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Pentagon: China Expands Military Activities on Newly Created Islands


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pentagon-china-expands-military-activities-on-newly-created-islandsFree Beacon:

China has expanded construction of manmade islands in the South China Sea to a total of nearly 3,000 acres and is taking steps to militarize the islands for power projection capabilities, according to a Pentagon study made public Friday.

 

The report, “Asia-Pacific Maritime Strategy,” is the Obama administration’s first dedicated study of the increasing destabilization of a vital economic waterway that China is claiming as its maritime domain.

 

“The infrastructure China appears to be building would enable it to establish a more robust power projection presence into the South China Sea,” the 40-page report says.

 

“Its latest land reclamation and construction will also allow it to berth deeper draft ships at outposts; expand its law enforcement and naval presence farther south into the South China Sea; and potentially operate aircraft—possibly as a divert airstrip for carrier-based aircraft—that could enable China to conduct sustained operations with aircraft carriers in the area.”

 

Several groups of islands in the South China Sea are claimed by China, Vietnam, Taiwan, and the Philippines. They include the Paracels in the northwestern part and the Spratlys in the southeast.

 

The South China Sea boasts maritime trade of about $1.2 trillion annually in ship-borne goods bound for the United States.

 

The report called China’s efforts “destabilizing.”Scissors-32x32.png


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Beijing: What Pivot?

Aug. 22 2015

 

A new report released by the Pentagon on Thursday throws into stark relief China’s stubborn refusal to back down from its aggressive territorial policies in the face of U.S. and regional protests. The Wall Street Journal has more:

 

 

Some U.S. military leaders have pushed the Pentagon to be more aggressive in countering China’s moves in the South China Sea, arguing for more assertive maritime and air patrols to fly within the 12 nautical mile territorial limit of some of the disputed islands that China claims. But some officials inside the Pentagon and at the White House say they have resisted flying such patrols for fear of provoking China. […]

 

(Snip)

 

 

Washington harbors doubts about China’s June 30 announcement that it had completed its land reclamation projects in the Spratly Islands, according to the WSJ. The article also makes clear that the Pentagon thinks China is still on track to militarize the artificial atolls (not excluding the suspiciously airfield-shaped one, notably). What’s more, the report highlights how Beijing has persisted in its strategy of expanding its territory incrementally. According to the Pentagon, as of May China had reclaimed 2,000 acres, and by June it was up another 900.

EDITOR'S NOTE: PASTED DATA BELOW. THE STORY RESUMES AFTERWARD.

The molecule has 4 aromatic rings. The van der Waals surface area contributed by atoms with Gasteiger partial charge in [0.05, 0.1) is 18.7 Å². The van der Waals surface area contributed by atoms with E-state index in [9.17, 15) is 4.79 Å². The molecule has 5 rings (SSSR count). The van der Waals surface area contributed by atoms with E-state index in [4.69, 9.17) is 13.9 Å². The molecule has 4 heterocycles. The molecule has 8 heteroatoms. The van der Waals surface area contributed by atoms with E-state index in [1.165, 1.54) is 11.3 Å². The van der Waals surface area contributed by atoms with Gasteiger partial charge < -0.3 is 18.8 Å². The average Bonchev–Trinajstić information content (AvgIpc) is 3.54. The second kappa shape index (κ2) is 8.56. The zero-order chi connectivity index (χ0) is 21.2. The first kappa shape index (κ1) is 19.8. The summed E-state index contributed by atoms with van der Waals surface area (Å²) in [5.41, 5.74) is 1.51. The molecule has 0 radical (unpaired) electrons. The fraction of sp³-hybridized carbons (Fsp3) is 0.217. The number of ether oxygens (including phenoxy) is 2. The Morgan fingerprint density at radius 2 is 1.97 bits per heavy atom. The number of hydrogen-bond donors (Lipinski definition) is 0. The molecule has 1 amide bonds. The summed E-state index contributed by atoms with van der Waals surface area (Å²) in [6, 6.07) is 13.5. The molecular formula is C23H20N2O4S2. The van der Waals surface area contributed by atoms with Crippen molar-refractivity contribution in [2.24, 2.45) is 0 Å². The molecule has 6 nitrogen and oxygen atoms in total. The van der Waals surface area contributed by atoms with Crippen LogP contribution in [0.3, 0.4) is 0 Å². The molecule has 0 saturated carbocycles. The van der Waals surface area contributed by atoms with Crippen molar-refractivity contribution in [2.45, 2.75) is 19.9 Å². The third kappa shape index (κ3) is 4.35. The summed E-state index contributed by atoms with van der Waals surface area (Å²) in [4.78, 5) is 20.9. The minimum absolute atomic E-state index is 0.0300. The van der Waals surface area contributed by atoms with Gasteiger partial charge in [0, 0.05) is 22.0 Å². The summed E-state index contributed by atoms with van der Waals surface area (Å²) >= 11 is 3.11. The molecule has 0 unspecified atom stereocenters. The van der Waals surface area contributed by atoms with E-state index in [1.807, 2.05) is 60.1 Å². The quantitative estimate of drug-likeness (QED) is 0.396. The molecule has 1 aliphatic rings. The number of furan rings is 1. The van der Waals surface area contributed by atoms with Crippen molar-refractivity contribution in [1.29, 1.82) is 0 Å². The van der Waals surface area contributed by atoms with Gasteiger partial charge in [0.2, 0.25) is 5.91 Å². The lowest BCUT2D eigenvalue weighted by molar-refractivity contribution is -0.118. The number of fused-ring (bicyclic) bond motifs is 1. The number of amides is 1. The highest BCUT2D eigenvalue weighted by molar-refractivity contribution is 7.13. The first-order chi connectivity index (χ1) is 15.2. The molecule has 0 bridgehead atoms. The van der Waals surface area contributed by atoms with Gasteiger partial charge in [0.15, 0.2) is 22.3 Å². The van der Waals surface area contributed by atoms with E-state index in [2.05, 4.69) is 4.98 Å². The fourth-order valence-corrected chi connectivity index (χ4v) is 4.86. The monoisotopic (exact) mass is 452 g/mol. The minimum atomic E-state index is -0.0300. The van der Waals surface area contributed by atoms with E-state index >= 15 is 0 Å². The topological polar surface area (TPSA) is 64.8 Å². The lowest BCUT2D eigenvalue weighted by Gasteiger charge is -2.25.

It looks like Beijing isn’t too worried that any U.S. pivot is going to get in the way of its regional ambitions. As we’ve said before, however, China may be gravely mistaken if it assumes that the U.S. won’t ever take more drastic measures to oppose its aggression. In the meantime, President Xi’s visit with President Obama in Washington next month may be rather tense.

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  • 3 weeks later...

Surface Forces: Joint Training Against China

 

September 8, 2015:

 

India and Australia have agreed to hold joint naval exercises off the east coast of India starting September 12th. The exercise will concentrate on surface and aerial anti-submarine exercises. Australia will send a submarine and an AP-3C submarine hunting aircraft. India will send surface warships and one of its new P-8I submarine hunting aircraft. While China is Australia’s biggest export customer (mainly for raw materials) Australia agrees with India that the increasingly aggressive Chinese naval operations are a threat to all nations in the region. In October India will hold similar exercise with Japanese and American naval forces.

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China building third airstrip on disputed South China Sea islets: expert
WASHINGTON David Brunnstrom
Sept. 14 2015

 

 

Zing_Bien_Dong_2.jpg

Chinese dredging vessels are purportedly seen in the waters around Mischief Reef in the disputed Spratly Islands in the South China Sea in this still image from video taken by a P-8A Poseidon surveillance aircraft provided by the United States Navy May 21, 2015.
Reuters/U.S. Navy

 

 

China appears to be building a third airstrip in contested territory in the South China Sea, a U.S. expert said on Monday, citing satellite photographs taken last week.

The photographs taken for Washington's Center for Strategic and International Studies (CSIS) think tank on Sept. 8 show construction on Mischief Reef, one of several artificial islands China has created in the Spratly archipelago. The images show a rectangular area with a retaining wall, 3,000 meters (3,280 yards) long, matching similar work by China on two other reefs, Subi and Fiery Cross, said Greg Poling, director of CSIS's Asia Maritime Transparency Initiative (AMTI).

"Clearly, what we have seen is going to be a 3,000-meter airstrip and we have seen some more work on what is clearly going to be some port facilities for ships," he said. Security experts say the strip would be long enough to accommodate most Chinese military aircraft, giving Beijing greater reach into the heart of maritime Southeast Asia, where it has competing claims with several countries.

News of the work comes ahead of a visit to Washington next week by Chinese President Xi Jinping. U.S. worries about China's increasingly assertive territorial claims are expected to be high on the agenda.

 

(Snip)

 

 

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